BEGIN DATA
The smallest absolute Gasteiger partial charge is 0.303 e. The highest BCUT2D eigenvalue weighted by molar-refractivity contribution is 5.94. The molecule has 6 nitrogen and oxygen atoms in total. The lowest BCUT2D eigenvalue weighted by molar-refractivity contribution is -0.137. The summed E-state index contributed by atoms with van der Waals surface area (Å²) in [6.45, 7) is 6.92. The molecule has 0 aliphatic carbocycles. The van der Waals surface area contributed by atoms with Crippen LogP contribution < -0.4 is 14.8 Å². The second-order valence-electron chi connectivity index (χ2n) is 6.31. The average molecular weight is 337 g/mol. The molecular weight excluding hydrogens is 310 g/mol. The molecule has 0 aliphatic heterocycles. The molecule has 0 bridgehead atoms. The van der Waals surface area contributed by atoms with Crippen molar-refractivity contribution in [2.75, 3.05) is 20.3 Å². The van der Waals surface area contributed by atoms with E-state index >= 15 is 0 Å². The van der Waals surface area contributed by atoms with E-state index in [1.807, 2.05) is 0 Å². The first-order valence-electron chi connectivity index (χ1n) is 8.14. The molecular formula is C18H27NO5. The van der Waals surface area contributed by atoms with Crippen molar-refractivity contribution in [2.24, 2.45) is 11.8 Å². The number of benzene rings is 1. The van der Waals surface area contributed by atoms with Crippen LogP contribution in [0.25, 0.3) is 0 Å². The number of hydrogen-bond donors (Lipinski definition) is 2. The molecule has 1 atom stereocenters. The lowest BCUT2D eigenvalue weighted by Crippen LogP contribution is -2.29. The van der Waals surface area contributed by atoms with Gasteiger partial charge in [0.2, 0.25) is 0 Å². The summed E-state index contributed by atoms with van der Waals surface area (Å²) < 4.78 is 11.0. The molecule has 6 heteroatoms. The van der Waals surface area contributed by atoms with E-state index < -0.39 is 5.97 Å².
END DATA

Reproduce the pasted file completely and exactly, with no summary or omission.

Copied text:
The smallest absolute Gasteiger partial charge is 0.303 e. The highest BCUT2D eigenvalue weighted by molar-refractivity contribution is 5.94. The molecule has 6 nitrogen and oxygen atoms in total. The lowest BCUT2D eigenvalue weighted by molar-refractivity contribution is -0.137. The summed E-state index contributed by atoms with van der Waals surface area (Å²) in [6.45, 7) is 6.92. The molecule has 0 aliphatic carbocycles. The van der Waals surface area contributed by atoms with Crippen LogP contribution < -0.4 is 14.8 Å². The second-order valence-electron chi connectivity index (χ2n) is 6.31. The average molecular weight is 337 g/mol. The molecular weight excluding hydrogens is 310 g/mol. The molecule has 0 aliphatic heterocycles. The molecule has 0 bridgehead atoms. The van der Waals surface area contributed by atoms with Crippen molar-refractivity contribution in [2.75, 3.05) is 20.3 Å². The van der Waals surface area contributed by atoms with E-state index >= 15 is 0 Å². The van der Waals surface area contributed by atoms with E-state index in [1.807, 2.05) is 0 Å². The first-order valence-electron chi connectivity index (χ1n) is 8.14. The molecular formula is C18H27NO5. The van der Waals surface area contributed by atoms with Crippen molar-refractivity contribution in [2.24, 2.45) is 11.8 Å². The number of benzene rings is 1. The van der Waals surface area contributed by atoms with Crippen LogP contribution in [0.25, 0.3) is 0 Å². The number of hydrogen-bond donors (Lipinski definition) is 2. The molecule has 1 atom stereocenters. The lowest BCUT2D eigenvalue weighted by Crippen LogP contribution is -2.29. The van der Waals surface area contributed by atoms with Gasteiger partial charge in [0.2, 0.25) is 0 Å². The summed E-state index contributed by atoms with van der Waals surface area (Å²) < 4.78 is 11.0. The molecule has 6 heteroatoms. The van der Waals surface area contributed by atoms with E-state index < -0.39 is 5.97 Å².